Meet the new Cold Warriors
Evil Empire-bashing is no longer the preserve of the right.
During the old Cold War, it tended to be right-wing Western politicians who were most comfortable stoking the fires of anti-Russian fear and loathing. Think of McCarthyite warnings of reds under the beds in 1950s America or of US president Ronald Reagan’s attacks on the ‘evil empire’ in the 1980s. But no more. Today, conjuring up Russia as the nefarious demiurge of world affairs, with Vlad the Bad Putin as demon-in-chief, has almost become the self-styled progressive’s stock-in-trade. Think of Russia’s almost pariah status in the international community, of the ease with which the right-thinking liken its actions to those of Hitler’s Germany. And think of Hillary Clinton and her supporters during the US election routinely painting now president-elect Donald Trump as ‘Putin’s puppet’, and accusing Russia of hacking and quasi-rigging the election. So while there are of course still plenty on the right of Western politics (to the extent that a right exists) who cling to the certainties of the old Cold War, it’s the liberals, the left-leaning, the now frayed and frazzled establishment, who seem most keen to fuel the fires of the new Cold War, in an attempt to rediscover some sense of moral purpose.
You can see it in the anxious, Putin-fearing response to Trump’s election victory. ‘Some in Europe worry that the Russian president may already be rubbing his hands with glee’, reports NBC. This after all fits the pre-election narrative of Trump as Putin’s grotesque marionette. And now that Trump has been installed, Putin, noted for his ‘aggressive behaviour’, as the New York Times puts it, can continue ‘to try to revive Russian greatness’, with all the chaos and peril that entails.
Over and over again, Russia is portrayed as the bringer of global instability, and now the power behind Trump’s throne. So The Times (London) happily reports that a former UK ambassador to Moscow claims that Putin is gearing up for a ‘hot war’. Elsewhere, a commentator warns that Putin ‘is ruthless and decisive and we are not’. And all agree that Trump’s victory is also a victory for Putin. Former NATO secretary general Anders Fogh Rasmussen even urged Trump to recognise that ‘the best approach with Russia is a firm hand’. After all, without the US’s firm hand, Russia will be all too free to pursue its ‘revanchist mission’, as the NYT puts it: its ‘Soviet policy [of] preventing Western encirclement… fighting proxy battles to support Russian interests… and challenging Western power wherever possible’.
From the liberal anti-Russian perspective, the post-Trump anxiety over Russia is understandable. Trump has called NATO, that remnant of US, Cold War-era imperialism, ‘obsolete’; he has praised Putin’s leadership, saying he’d give it an ‘A’; and, during this week’s phonecall to Putin, Trump stressed he was ‘very much looking forward to having a strong and enduring relationship with Russia and the people of Russia’. So if you’re convinced that Russia is intent on bringing the West down, and reviving its ‘evil empire’ in the West’s stead, Trump’s ‘bromance’ with Putin, his denigration of the Western military alliance of NATO, and his readiness to throw the US’s lot in with Russia really will look a little bit like the end of the world.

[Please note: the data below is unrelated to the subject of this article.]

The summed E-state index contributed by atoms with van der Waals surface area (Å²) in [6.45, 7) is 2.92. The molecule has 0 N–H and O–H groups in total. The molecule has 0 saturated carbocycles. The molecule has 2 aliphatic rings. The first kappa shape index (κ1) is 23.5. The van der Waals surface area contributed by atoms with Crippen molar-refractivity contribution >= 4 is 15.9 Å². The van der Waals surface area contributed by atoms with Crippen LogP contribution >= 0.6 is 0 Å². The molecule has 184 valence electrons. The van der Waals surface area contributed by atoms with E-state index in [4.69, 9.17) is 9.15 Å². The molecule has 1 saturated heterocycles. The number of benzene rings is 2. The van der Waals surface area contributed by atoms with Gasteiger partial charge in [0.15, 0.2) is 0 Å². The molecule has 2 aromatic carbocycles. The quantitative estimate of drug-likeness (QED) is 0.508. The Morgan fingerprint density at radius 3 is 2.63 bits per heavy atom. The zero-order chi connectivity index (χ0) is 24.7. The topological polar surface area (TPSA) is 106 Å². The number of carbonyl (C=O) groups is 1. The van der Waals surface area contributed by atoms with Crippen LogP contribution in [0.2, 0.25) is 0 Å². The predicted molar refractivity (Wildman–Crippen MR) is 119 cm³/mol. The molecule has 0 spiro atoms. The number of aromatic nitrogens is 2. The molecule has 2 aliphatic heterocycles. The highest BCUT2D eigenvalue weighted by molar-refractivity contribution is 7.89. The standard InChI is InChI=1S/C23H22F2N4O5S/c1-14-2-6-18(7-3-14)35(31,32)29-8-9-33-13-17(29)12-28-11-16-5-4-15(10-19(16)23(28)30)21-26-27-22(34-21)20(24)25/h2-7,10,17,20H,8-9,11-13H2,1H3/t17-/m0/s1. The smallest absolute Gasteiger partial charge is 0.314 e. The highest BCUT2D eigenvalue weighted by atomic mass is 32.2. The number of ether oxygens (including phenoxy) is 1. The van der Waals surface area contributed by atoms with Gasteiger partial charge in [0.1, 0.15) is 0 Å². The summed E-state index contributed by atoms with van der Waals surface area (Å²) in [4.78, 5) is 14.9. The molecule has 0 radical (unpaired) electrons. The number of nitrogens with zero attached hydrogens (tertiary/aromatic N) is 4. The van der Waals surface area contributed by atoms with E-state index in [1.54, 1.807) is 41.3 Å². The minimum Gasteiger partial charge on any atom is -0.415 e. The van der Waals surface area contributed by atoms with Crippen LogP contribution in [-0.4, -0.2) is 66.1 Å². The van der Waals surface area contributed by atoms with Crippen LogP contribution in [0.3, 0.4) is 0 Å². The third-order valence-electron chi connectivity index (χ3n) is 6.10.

But then, that’s the problem with this all-too-mainstream animus towards Russia; not only does it fuel and entrench the new Cold War, it blinds its advocates to their own role in fomenting this new Cold War. They can demonise Putin, they can wax darkly about Russian atavism, and invoke its imperial designs, but it’s not Putin who is planning on deploying 4,000 troops to the Baltic states and Poland – it’s NATO. It’s not Putin who is going to send a heavy infantry brigade to Eastern Europe early next year – it is Obama’s US. And it is not Putin who, witnessing a section of another nation’s people protesting an election result, sides with the protesters and says conspiratorially ‘they deserve free, fair, transparent elections’ – that was then US secretary of state Hillary Clinton in 2011, talking about Russia’s presidential elections.
In fact, Clinton has been an orchestrator-in-chief of the anti-Russian forces. She has spoken of seeking to ‘confine, contain, [and] deter Russian aggression in Europe and beyond’; she said Russia’s annexation of Crimea after the West/EU-stoked unrest in Ukraine, was reminiscent of Hitler’s justification for taking over parts of Eastern Europe; and, in the run-up to her failed election bid, she declared, ‘I remain convinced that we need a concerted effort to really up the costs on Russia and in particular on Putin’.
This is not just rhetoric. It had and continues to have real, destablising consequences. So over the past couple of months, with many predicting the victory of the anti-Russian, anti-Putin Clinton, Russia has rapidly increased its involvement and intervention in Syria: Russian warships and submarines are in place off the Syrian coastline; aircraft are flying and bombing; and Iranian and Hezbollah militias are actively assisting the reinforced Syrian regime. And the strategic motivation for ramping up the military campaign in Syria now, and with such brutality? A fear of a Clinton presidency, replete in anti-Russian sentiment, and determinedly anti-Assad commitment.
This is the effect the new liberal, right-thinking purveyors of the Cold War have been having on world affairs. They have been destabilising relationships, exacerbating tensions and prompting Russia to retroactively aggress, act out, protect itself. Given all this, is it not possible that Trump’s seemingly conciliatory approach towards Russia, which while no longer super, is still a power, is far less likely to disorder and barbarise assorted regions of the world than the not-so-passive aggression of a Clinton White House?
Tim Black is a spiked columnist.
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